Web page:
Open Access

Analysis and evaluation of environmental tobacco smoke exposure as a risk factor for chronic cough

  • Beatrix Groneberg-Kloft1Email author,
  • Wojciech Feleszko2,
  • Quoc Thai Dinh3,
  • Anke van Mark4,
  • Elke Brinkmann5,
  • Dirk Pleimes1 and
  • Axel Fischer1
Cough20073:6

https://doi.org/10.1186/1745-9974-3-6

Received: 30 November 2006

Accepted: 02 May 2007

Published: 02 May 2007

Abstract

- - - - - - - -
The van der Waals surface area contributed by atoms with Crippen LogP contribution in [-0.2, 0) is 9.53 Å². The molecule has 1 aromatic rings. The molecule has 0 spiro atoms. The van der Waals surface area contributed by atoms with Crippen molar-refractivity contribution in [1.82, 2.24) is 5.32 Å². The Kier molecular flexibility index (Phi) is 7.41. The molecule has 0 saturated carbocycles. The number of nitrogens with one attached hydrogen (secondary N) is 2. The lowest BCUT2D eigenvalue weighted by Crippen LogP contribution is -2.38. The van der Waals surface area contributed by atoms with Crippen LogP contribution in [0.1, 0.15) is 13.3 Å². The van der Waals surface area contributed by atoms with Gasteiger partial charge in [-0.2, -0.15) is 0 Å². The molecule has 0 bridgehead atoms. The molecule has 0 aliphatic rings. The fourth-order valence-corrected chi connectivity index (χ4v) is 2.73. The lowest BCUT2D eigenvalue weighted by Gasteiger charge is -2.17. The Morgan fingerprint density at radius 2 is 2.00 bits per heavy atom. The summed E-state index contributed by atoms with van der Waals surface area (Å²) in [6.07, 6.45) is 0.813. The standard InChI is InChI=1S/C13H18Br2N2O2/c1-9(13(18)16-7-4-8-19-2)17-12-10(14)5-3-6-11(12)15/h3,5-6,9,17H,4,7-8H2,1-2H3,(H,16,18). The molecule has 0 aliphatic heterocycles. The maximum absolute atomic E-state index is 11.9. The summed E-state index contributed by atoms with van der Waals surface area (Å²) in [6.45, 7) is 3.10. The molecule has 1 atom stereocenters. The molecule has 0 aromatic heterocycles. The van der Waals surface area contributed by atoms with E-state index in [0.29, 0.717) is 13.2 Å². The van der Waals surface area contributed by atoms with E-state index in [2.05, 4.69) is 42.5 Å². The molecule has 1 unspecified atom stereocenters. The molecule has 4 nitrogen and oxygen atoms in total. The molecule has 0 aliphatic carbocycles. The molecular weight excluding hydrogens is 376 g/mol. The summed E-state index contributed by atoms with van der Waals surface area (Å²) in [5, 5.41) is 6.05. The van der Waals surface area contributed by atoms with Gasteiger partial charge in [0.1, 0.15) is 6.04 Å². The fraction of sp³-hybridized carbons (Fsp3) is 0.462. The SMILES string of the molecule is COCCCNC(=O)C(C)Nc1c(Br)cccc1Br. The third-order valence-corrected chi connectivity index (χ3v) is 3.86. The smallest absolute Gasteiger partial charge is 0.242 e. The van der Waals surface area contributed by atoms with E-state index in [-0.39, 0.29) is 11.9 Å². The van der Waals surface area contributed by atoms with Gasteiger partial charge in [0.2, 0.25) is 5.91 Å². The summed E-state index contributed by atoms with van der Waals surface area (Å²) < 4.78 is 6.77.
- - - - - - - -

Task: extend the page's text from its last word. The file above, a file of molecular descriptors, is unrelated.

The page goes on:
Exposure to environmental tobacco smoke (ETS) and active tobacco smoking has been shown to increase symptoms of bronchial asthma such as bronchoconstriction but effects on other respiratory symptoms remain poorly assessed. Current levels of exposure to tobacco smoke may also be responsible for the development of chronic cough in both children and adults. The present study analyses the effects of tobacco smoke exposure as potential causes of chronic cough. A panel of PubMed-based searches was performed relating the symptom of cough to various forms of tobacco smoke exposure. It was found that especially prenatal and postnatal exposures to ETS have an important influence on children's respiratory health including the symptom of cough. These effects may be prevented if children and pregnant women are protected from exposure to ETS. Whereas the total number of studies adressing the relationship between cough and ETS exposure is relatively small, the present study demonstrated that there is a critical amout of data pointing to a causative role of environmental ETS exposure for the respiratory symptom of cough. Since research efforts have only targeted this effect to a minor extent, future epidemiological and experimental studies are needed to further unravel the relation between ETS and cough.